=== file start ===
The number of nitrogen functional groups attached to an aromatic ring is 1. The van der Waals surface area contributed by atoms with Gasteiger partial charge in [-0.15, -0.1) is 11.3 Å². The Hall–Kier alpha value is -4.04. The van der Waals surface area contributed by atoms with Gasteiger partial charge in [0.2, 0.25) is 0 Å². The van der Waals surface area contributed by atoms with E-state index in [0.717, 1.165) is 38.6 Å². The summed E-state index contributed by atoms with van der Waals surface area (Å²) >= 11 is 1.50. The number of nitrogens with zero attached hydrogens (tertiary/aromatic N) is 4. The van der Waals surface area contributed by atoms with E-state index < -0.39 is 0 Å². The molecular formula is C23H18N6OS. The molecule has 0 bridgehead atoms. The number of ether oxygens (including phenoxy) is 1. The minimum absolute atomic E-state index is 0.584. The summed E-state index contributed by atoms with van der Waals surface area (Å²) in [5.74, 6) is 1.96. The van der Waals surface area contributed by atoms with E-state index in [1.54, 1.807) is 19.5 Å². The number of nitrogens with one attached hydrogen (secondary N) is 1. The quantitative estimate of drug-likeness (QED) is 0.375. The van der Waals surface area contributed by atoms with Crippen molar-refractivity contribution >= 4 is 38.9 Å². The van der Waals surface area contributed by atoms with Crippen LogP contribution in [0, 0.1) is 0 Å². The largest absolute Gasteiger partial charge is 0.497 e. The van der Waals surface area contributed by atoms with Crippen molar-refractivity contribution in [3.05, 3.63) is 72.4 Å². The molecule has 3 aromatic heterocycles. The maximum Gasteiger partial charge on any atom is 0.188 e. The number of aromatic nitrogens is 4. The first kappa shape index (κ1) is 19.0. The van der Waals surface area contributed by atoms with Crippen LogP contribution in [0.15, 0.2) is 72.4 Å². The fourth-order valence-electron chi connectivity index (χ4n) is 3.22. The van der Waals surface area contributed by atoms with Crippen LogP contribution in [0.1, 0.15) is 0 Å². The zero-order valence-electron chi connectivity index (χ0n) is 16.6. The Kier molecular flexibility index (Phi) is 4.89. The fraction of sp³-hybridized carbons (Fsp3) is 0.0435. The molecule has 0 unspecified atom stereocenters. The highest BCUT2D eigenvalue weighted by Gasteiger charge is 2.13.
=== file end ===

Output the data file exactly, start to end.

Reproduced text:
The number of nitrogen functional groups attached to an aromatic ring is 1. The van der Waals surface area contributed by atoms with Gasteiger partial charge in [-0.15, -0.1) is 11.3 Å². The Hall–Kier alpha value is -4.04. The van der Waals surface area contributed by atoms with Gasteiger partial charge in [0.2, 0.25) is 0 Å². The van der Waals surface area contributed by atoms with E-state index in [0.717, 1.165) is 38.6 Å². The summed E-state index contributed by atoms with van der Waals surface area (Å²) >= 11 is 1.50. The number of nitrogens with zero attached hydrogens (tertiary/aromatic N) is 4. The van der Waals surface area contributed by atoms with E-state index < -0.39 is 0 Å². The molecular formula is C23H18N6OS. The molecule has 0 bridgehead atoms. The number of ether oxygens (including phenoxy) is 1. The minimum absolute atomic E-state index is 0.584. The summed E-state index contributed by atoms with van der Waals surface area (Å²) in [5.74, 6) is 1.96. The van der Waals surface area contributed by atoms with E-state index in [1.54, 1.807) is 19.5 Å². The number of nitrogens with one attached hydrogen (secondary N) is 1. The quantitative estimate of drug-likeness (QED) is 0.375. The van der Waals surface area contributed by atoms with Crippen molar-refractivity contribution >= 4 is 38.9 Å². The van der Waals surface area contributed by atoms with Crippen LogP contribution in [0, 0.1) is 0 Å². The largest absolute Gasteiger partial charge is 0.497 e. The van der Waals surface area contributed by atoms with Crippen molar-refractivity contribution in [3.05, 3.63) is 72.4 Å². The molecule has 3 aromatic heterocycles. The maximum Gasteiger partial charge on any atom is 0.188 e. The number of aromatic nitrogens is 4. The first kappa shape index (κ1) is 19.0. The van der Waals surface area contributed by atoms with Crippen LogP contribution in [0.15, 0.2) is 72.4 Å². The fourth-order valence-electron chi connectivity index (χ4n) is 3.22. The van der Waals surface area contributed by atoms with Crippen LogP contribution in [0.1, 0.15) is 0 Å². The zero-order valence-electron chi connectivity index (χ0n) is 16.6. The Kier molecular flexibility index (Phi) is 4.89. The fraction of sp³-hybridized carbons (Fsp3) is 0.0435. The molecule has 0 unspecified atom stereocenters. The highest BCUT2D eigenvalue weighted by Gasteiger charge is 2.13.